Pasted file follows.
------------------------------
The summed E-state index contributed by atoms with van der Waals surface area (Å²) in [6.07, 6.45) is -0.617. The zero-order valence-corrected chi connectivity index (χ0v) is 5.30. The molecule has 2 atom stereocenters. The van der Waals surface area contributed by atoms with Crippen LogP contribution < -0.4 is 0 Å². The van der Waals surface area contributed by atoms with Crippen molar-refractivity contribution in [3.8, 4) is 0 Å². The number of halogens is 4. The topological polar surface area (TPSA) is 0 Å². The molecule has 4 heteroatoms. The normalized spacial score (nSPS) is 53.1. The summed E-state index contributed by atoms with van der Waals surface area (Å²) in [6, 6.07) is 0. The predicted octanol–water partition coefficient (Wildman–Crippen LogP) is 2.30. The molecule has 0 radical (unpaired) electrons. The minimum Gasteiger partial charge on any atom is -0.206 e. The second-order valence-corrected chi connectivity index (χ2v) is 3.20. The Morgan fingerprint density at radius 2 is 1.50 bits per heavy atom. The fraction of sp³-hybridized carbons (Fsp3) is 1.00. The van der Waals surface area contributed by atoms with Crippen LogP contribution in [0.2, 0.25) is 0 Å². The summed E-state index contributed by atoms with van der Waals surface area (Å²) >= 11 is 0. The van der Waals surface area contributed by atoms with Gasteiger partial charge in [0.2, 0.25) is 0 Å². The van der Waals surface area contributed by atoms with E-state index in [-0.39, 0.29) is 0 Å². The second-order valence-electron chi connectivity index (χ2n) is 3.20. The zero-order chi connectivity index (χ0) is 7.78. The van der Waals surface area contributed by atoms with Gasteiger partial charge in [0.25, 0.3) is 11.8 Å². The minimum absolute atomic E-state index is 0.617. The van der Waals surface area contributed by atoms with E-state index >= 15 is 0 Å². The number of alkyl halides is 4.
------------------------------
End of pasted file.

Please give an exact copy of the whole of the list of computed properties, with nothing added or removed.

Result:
The summed E-state index contributed by atoms with van der Waals surface area (Å²) in [6.07, 6.45) is -0.617. The zero-order valence-corrected chi connectivity index (χ0v) is 5.30. The molecule has 2 atom stereocenters. The van der Waals surface area contributed by atoms with Crippen LogP contribution < -0.4 is 0 Å². The van der Waals surface area contributed by atoms with Crippen molar-refractivity contribution in [3.8, 4) is 0 Å². The number of halogens is 4. The topological polar surface area (TPSA) is 0 Å². The molecule has 4 heteroatoms. The normalized spacial score (nSPS) is 53.1. The summed E-state index contributed by atoms with van der Waals surface area (Å²) in [6, 6.07) is 0. The predicted octanol–water partition coefficient (Wildman–Crippen LogP) is 2.30. The molecule has 0 radical (unpaired) electrons. The minimum Gasteiger partial charge on any atom is -0.206 e. The second-order valence-corrected chi connectivity index (χ2v) is 3.20. The Morgan fingerprint density at radius 2 is 1.50 bits per heavy atom. The fraction of sp³-hybridized carbons (Fsp3) is 1.00. The van der Waals surface area contributed by atoms with Crippen LogP contribution in [0.2, 0.25) is 0 Å². The summed E-state index contributed by atoms with van der Waals surface area (Å²) >= 11 is 0. The van der Waals surface area contributed by atoms with Gasteiger partial charge in [0.2, 0.25) is 0 Å². The van der Waals surface area contributed by atoms with E-state index in [-0.39, 0.29) is 0 Å². The second-order valence-electron chi connectivity index (χ2n) is 3.20. The zero-order chi connectivity index (χ0) is 7.78. The van der Waals surface area contributed by atoms with Gasteiger partial charge in [0.25, 0.3) is 11.8 Å². The minimum absolute atomic E-state index is 0.617. The van der Waals surface area contributed by atoms with E-state index >= 15 is 0 Å². The number of alkyl halides is 4.